As every dental student knows, dental caries—the demineralization of the tooth surface caused by bacteria—can be prevented if identified early and managed appropriately by an interdisciplinary health care team. But if left undiagnosed, early childhood caries could require traumatic and expensive anesthesia, plus dental fears later in life.
To help advance an interdisciplinary approach to oral health promotion, the Department of Pediatric Dentistry at the University of Washington (UW) developed an oral health elective for medical students and allied health professional students, titled “What Every Physician Should Know About Oral Health.” In spring 2005, more than 30 medical students enrolled in the first-ever oral health course offered by the UW School of Medicine.
The concept for the course grew out of a dental student’s SURF project (Summer Undergraduate Research Fellowship) in 2003. A survey of UW medical students’ oral health knowledge and attitudes found low oral health knowledge, but positive attitudes towards the incorporation of oral health training into the medical school curriculum.
The School of Medicine responded with the creation of an Oral-Systemic Health Theme Committee. Cosponsored by the Department of Pediatric Dentistry and Family Medicine, and with additional assistance from the Department of Medical Education and Bioinformatics, and support from Washington Dental Service Foundation, an oral health elective was created, and a larger plan for oral health within the medical school curriculum was proposed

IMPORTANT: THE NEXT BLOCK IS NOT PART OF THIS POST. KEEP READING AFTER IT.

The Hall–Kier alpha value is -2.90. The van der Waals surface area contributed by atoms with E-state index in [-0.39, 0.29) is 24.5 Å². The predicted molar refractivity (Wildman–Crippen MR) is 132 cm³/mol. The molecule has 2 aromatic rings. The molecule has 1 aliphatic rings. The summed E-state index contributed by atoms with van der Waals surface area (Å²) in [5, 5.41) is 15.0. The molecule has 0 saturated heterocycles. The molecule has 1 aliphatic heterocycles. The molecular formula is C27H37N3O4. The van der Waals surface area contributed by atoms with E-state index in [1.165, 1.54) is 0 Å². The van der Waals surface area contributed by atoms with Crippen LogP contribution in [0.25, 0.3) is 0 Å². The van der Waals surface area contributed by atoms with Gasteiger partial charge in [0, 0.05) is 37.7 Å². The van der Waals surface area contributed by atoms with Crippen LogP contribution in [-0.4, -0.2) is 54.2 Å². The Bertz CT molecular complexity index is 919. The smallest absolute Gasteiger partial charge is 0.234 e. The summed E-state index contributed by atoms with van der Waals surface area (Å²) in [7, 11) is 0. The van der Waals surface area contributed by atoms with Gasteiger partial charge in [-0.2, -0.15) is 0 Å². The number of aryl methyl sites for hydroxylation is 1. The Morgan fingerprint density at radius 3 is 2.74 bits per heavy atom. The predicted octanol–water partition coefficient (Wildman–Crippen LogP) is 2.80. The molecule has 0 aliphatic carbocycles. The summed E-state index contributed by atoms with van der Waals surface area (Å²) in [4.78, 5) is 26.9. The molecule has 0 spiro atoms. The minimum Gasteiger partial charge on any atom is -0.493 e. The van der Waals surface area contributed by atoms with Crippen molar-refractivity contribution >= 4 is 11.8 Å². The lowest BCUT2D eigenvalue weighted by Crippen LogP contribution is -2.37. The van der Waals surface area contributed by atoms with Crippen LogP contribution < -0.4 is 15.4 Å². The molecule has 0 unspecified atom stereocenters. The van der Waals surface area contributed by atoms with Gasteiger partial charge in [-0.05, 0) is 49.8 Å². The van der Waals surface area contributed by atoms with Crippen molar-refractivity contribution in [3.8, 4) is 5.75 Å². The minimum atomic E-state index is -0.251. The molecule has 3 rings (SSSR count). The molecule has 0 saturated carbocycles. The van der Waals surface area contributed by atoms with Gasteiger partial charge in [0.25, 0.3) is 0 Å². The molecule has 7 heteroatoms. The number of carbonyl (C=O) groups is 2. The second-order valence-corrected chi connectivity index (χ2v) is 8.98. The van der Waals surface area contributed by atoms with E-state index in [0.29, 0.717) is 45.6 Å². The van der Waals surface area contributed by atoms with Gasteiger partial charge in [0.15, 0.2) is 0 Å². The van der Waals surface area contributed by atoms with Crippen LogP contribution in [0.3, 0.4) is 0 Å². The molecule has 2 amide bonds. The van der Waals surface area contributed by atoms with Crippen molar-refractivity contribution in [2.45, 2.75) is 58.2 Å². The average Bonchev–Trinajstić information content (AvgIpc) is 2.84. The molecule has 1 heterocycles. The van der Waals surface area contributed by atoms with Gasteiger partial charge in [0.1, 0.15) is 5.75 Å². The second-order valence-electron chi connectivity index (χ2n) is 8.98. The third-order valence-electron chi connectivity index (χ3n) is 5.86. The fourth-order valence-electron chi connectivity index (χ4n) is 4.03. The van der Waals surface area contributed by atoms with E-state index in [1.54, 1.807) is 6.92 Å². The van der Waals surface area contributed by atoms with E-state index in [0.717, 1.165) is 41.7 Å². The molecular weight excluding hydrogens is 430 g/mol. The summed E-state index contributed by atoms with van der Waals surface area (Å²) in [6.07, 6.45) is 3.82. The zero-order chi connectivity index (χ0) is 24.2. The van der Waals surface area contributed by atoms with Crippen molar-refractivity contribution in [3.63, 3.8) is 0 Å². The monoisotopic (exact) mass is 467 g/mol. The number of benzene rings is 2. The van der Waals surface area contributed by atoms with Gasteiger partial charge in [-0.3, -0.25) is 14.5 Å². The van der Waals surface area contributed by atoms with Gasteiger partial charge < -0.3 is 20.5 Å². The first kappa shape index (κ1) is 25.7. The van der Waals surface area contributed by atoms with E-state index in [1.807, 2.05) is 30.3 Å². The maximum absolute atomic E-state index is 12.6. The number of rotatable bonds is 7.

The primary goal of the course is to provide medical students with basic concepts of oral health and disease and to help them apply new scientific information about oral-systemic health links to patient care. Course topics ranged from oral cancer to dental emergencies. UW dental students shared their knowledge with medical students in clinical sessions including fluoride varnish application and performing oral exams.
This one-of-a-kind approach to oral health promotion will continue to provide opportunities for collaboration among dental and medical students during training and beyond. Ultimately, an interdisciplinary approach to preventing dental disease could result in a lifetime free of needless pain and suffering for every child.
More information about the course, including a complete list of dental student participants, dental faculty and affiliates, medical faculty, patients, and parents is available at http://courses.washington.edu/ohcourse/index.html.